Cows set to get a swadeshi boost

Ayurveda for cows! In a first, city researchers and ayurvedic doctors have started experimenting with ayurvedic herbs on three local cattle breeds: Amrit Mahal, Malnad Gidda and Hallikar, in the hopes of unearthing the secret to ‘swadesi’ milk.

This is being done to enhance the quality and quantity of cow milk available in the market from farm-bred cows. The project will be officially flagged-off at the National Diary Research Institute (NDRI) on Independence Day. The research is to be carried out in an area of over 40 acres at the NDRI and aims to add medicinal value to dairy products.

Renowned environmentalist A N Yellappa Reddy and Dr T Venkatashamaiah, a noted Ayurveda doctor from the Kalabyraveshwara Swamy Ayurvedic Medical College and hospital, along with experts from the NDRI will begin work on August 15.

“We have had two rounds of discussions on this. The milk, which is available in the market has been the subject of wide discussion: Is it white poison? The nutrients in the milk and the way the cows are bred have been subject to long-standing debate. This research aims to address all these issues. It will focus on how herbs used on humans can be used in cattle to increase the quality of milk and also quantity. Several herbs will be used, including common ones like medhya and sthanavrudhakka,” Dr Venkatashamaiah told Bangalore Mirror.

 

The research includes quantitative, qualitative, and comparative analyses of ayurvedic shrubs on cattle and milk production and nutrient levels in samples under different conditions, he explained. This will be done on three local species to ensure the milk is organic, he added.

NDRI, which conducts research into dairy cattle breeding, dairy cattle nutrition, dairy cattle physiology, dairy technology, and progressive farming, is hopeful of a positive outcome.

“We hope to carry this out for over a year. If it yields the desired outcome, then it will have a long-lasting effect in the way we produce milk, which is current nutrient-deficient,” Venkatashamaiah added.

Medicinal value to replace deficient dairy products

AN Yellappa Reddy said that the feeding habits of cattle has changed with rapid loss of green cover and was in turn taking a toll on humans who consume dairy products. He called for change to revive cattle-feeding and in turn dairy products to get the rich qualities that existed in past. He said over 100 species of shrubs have been identified and will be part of the project.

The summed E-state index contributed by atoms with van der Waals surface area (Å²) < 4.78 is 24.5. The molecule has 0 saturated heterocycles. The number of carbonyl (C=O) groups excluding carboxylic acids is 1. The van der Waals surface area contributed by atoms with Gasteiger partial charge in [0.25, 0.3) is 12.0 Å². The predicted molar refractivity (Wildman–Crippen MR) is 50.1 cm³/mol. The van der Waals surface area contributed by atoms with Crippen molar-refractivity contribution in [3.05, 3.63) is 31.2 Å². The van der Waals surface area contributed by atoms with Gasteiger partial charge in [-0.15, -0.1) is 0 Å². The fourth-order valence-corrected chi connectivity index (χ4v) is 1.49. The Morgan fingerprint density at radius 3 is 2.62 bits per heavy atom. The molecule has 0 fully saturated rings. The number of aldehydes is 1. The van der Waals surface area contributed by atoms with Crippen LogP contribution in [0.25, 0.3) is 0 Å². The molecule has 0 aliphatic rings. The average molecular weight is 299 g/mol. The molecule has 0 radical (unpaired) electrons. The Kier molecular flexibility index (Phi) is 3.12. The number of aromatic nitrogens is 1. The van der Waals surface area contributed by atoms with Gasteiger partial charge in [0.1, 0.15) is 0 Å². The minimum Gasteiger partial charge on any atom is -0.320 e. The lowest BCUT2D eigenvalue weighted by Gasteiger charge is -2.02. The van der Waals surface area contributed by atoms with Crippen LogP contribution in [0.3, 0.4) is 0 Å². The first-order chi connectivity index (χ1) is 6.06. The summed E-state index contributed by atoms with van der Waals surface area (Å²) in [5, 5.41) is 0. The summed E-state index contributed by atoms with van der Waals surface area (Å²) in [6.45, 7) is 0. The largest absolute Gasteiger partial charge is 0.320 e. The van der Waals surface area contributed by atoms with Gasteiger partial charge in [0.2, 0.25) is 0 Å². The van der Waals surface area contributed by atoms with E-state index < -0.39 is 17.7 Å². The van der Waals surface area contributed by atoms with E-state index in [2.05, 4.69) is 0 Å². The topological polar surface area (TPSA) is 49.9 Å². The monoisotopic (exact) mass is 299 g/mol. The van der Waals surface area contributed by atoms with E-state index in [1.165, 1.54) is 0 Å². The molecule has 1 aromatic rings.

“We have identified over 100 species, including tripala and brahmi, to revive dairy farming. The world is now consuming two types of dairy products classified as A1 and A2. Here you get quantity, but not quality. This research where cattle will feed on ayurvedic or medicinal plants will bring medicinal value to milk, improve memory and immunity to the end consumer.

“In the old days, cattle grazed in green pastures and wild forests and the products were nutrient-rich. Now with rapid deforestation, their feed is injected with hormones to increase quantity. They undergo tremendous pain in the process. Further some are treated for diseases like foot and mouth, and liver and bovine TB. Dairy products do have a residue of the medication, which humans consume. Hence these are deficient products.

“However when fed with medicinal herbs, it not only adds to their immunity but also adds medicinal value to the products and in turn helps humans. Hence the project is going to revive the process of gomala and gokattas, to get nutrient-rich products,” Reddy told BM.

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